One of the things I love about this idea is how (and what) it inspires. It breeds sharing, community, love, understanding, knowledge, compassion, literacy…and trust. Trust that no one will vandalize or steal the bookshelf. The understanding that the people who put it there are reaching out to, well, anyone. Hey you–want a book? Take one. Got a book you don’t want? Leave it here. Trust that if you take a book, you become part of the project. The flow of books coming and going day to day, week to week, is a divine mystery. Every time I walk down the alley, the contents of the shelf could be different.
And not only did we celebrate the new bookshelf–we celebrated being neighbours and newcomers and parents and onlookers. We ate salads created from our own gardens and meat cooked over a low fire. We helped the children find all the raspberries in the raspberry patch–even the pesky hidden ones (and in Little e’s case, the very-far-from-ripe ones). We danced.
I wish I had more time to read. I just finished Eleanor & Park by Rainbow Rowell (Go and get her books–now. She is awesomeness). After the glow of finishing a great book, I felt a different kind of glow–the kind that comes with a sense of accomplishment. Like childbirth or the SATs. It’s been that long since I finished a book. Yeesh, that’s depressing. But the bookshelf we raised our glasses to the other day makes me hopeful. Maybe it’s foolish hope, but that’s one of the marks of a fool, surely.
Tonight Little e and I walked up to the bookshelf before her bedtime. I found Shel Silverstein’s A Light in the Attic (see aforementioned coveting) and she selected a 2008 issue of The New Yorker. I’d say we both have excellent taste in free literature.
Do you have a public bookshelf in your ‘hood?
July 21, 2013
Last weekend we went on a little adventure. The kids, the hubby, the visiting in-laws and I pretzelled ourselves into the car (I thought, at one point, one of us might have to be strapped to a roof rack – it was like clowns in a mini). We buckled in and headed up North. The suburbs got further and further apart from one another. We saw sheep. Mist descended. Then cleared. The girls fell asleep while I thought about booking a chiropractic appointment. We hit the crest of a hill and saw the blue and beautiful ocean below us. We had arrived.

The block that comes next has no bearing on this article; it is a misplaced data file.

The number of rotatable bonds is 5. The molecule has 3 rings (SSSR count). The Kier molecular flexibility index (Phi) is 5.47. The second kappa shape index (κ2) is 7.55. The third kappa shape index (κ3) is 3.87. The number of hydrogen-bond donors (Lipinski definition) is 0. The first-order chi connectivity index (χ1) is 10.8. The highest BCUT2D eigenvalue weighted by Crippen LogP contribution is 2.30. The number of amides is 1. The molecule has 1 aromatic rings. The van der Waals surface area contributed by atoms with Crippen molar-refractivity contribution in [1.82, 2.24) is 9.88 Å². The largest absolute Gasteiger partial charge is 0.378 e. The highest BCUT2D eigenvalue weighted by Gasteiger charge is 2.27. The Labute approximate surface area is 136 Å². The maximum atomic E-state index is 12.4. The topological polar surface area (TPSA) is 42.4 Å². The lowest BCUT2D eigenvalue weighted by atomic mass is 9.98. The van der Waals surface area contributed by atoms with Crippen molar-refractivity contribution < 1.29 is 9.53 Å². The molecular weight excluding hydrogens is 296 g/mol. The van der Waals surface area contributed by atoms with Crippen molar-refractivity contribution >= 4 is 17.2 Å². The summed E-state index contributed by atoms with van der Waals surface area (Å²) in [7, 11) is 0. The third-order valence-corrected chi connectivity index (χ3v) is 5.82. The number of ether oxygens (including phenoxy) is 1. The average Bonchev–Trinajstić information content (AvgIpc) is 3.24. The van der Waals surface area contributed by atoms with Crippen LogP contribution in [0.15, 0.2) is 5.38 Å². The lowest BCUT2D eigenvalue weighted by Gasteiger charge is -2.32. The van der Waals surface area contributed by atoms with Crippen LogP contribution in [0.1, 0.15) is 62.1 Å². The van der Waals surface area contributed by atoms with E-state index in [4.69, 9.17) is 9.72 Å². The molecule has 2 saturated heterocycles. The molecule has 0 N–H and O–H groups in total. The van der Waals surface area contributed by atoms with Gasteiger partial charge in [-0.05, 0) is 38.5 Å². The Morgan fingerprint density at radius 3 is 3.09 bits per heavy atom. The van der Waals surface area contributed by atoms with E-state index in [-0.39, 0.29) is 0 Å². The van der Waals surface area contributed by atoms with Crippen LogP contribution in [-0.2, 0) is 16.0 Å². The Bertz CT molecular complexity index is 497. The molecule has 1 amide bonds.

My Dad and his brother own a race horse and she was racing at Ruakaka. It was a better than great excuse to go to the races. I don’t know about you, but I love a race day. Especially when it’s out in the country, or in this case, so close to the beach there are seagulls riding in the wind right over the track. I remember race meets I went to as a kid, the one where they gave us a bag of onions when we paid to park in an open field, the one where there were hay bales to sit on. I love the smell of hot chips in a cardboard cup, the shimmer of jockey silks, the roar of the crowd as the horses near the finish line. I especially love The People.
It must be an occupational hazard to become a buzzing, distracted pain-the-&*%$ when a writer is in a place with lots of interesting people. At least I become a buzzing, distracted, pain-in-the&*%$. Matt had to remind me to look after the children every now and then (Oh right, our children which are dependent upon us; good pick-up honey). Race Day is always such a fascinating collision of different types of people it’s impossible not to stare. It’s not all glamour at the races and I like that. It’s got it’s cast of characters, just like a good book, a real mixed bag. There was the group of young people, dolled up and sinking the drinks. The guy in the Lion Red singlet with very few teeth. The tall, dark and handsome fella with the thick gold watch, smoking a cigar. It was a mid-year Christmas event so there a few elves and Santas too, just to add a surreal element. Men with well-thumbed race guides, women in huddles, happy children getting butterflies painted on their faces or hanging over the track fence. Fascinators and flip-flops. Sometimes on the same person.
The sun. Oh the sun! It just shone and shone like it was summer. Show-off-y Northland sun.
We ate ham sliced off the bone and stuffed into fresh, buttered rolls. Hot chips. Meat pies where they don’t tell you what kind of meat it actually is. Afghan biscuits and peppermint slice. Cold cans of soft drink. The girls had just about the best time evah, rolling in the pillowy grass and running across the concrete bleachers. They were enamoured with the horsies.
Dad’s horse was having a very good day too. It came third, bless her four fast feet.
When we wedged ourselves back into the car and the beach and the track were at our backs it felt like leaving a holiday behind. It had only been a few hours drive but had seemed like a a proper adventure. It gave me the same thrill that I get when I am travelling. People, together, interacting in interesting ways, saying interesting things, wearing interesting things. This is Life, that’s what I thought, as I leaned my head awkwardly against B2’s carseat and tried to regain the feeling in my toes. I wondered if my girls would remember the day and whether they too will become the kind of people who get a buzz from a crowd of people, hearty kai, warm sun and the drumming of hooves.
Do you love a Race Day? Where do you get inspired?
HUGS, Hannah x